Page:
The Man on the Flying Trapeze
You are feeling oldish today.
A familiar weight threatened.
but only for a moment. You know the drill.
You know the lies.
You know the way out
and soon you are on your feet,
demons summarily dispatched.
Curtains up. Cue the music.
Make sure the tap shoes are tight
and step into the light.
Every day for a decade and a half
and glad for it. Glad for the warmth
of the life and kindness of lovers and strangers
and you become the long-running show
on your own broadway,
growing old in the role, from ingenue
to matron, adding nuance to each day’s performance.
Some days are better than others.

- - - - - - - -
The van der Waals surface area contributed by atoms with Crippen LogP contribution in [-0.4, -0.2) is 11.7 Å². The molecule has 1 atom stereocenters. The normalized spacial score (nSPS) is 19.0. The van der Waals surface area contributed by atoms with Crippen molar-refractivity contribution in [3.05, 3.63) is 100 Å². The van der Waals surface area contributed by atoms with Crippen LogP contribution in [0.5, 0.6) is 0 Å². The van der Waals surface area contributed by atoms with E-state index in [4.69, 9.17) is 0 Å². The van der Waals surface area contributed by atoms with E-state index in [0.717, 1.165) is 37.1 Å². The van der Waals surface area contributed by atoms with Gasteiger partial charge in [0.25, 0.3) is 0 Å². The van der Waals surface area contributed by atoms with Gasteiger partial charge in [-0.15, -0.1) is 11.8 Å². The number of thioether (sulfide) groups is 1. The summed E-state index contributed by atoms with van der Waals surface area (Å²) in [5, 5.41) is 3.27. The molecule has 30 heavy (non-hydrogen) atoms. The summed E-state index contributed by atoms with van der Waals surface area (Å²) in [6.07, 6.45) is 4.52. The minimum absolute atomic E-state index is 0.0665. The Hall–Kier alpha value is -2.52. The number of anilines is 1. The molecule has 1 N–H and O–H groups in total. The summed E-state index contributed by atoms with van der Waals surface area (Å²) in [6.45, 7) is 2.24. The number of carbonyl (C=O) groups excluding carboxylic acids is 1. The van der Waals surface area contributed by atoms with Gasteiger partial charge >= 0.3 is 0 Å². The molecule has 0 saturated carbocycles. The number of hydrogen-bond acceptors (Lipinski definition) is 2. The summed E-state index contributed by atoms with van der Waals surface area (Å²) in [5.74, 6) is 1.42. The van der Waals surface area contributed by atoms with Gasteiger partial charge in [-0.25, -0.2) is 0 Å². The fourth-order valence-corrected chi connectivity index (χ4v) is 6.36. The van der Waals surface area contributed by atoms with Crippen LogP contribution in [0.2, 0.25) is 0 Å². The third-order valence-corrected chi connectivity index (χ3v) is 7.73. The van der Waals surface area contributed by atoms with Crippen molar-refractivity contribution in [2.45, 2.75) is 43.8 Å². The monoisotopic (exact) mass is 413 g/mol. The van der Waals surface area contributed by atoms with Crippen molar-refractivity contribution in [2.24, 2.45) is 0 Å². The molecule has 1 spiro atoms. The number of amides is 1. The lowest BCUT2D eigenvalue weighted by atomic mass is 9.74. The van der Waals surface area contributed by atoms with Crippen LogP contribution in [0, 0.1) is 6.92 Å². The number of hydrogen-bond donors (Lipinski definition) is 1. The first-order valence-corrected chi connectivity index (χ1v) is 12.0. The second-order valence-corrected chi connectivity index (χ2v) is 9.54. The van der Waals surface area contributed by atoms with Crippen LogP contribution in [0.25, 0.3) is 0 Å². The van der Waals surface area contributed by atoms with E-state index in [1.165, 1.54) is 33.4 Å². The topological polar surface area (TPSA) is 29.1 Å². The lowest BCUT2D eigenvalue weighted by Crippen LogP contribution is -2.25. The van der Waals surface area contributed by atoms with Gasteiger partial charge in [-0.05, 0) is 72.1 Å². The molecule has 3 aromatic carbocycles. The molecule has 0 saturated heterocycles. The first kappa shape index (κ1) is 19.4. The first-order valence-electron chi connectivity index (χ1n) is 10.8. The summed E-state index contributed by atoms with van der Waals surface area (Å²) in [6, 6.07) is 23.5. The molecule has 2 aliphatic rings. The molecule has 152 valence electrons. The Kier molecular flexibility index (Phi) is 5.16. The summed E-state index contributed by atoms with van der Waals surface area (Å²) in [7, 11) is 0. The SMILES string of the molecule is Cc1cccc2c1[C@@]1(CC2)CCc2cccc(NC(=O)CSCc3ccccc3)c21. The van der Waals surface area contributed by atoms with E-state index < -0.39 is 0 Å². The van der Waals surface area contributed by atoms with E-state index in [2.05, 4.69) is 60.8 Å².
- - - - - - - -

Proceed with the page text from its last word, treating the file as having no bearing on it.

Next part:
Always have been.
Few notice. But you do and the temptation
is to slide, to let the demons catch you
just as the audience believes you have escaped.
Just for the rest. Just for the effect.
The oohs and ahhs.
But you are better trained than that.
From childhood. Your mother’s words echo:
“Never let them see you sweat.”
You wonder what she would think of you now,
sweating in public, a sideshow
in the dark corner of the tent. Would she shake her head
at your failure to learn her lesson,
or wonder how far you can fly,
defying time, space and the tomes of childhood?
About this poem.
I learned most of my important life lessons from my mother and my grandfather. Mostly they were the same lessons. One or two however, I seem to have totally ignored.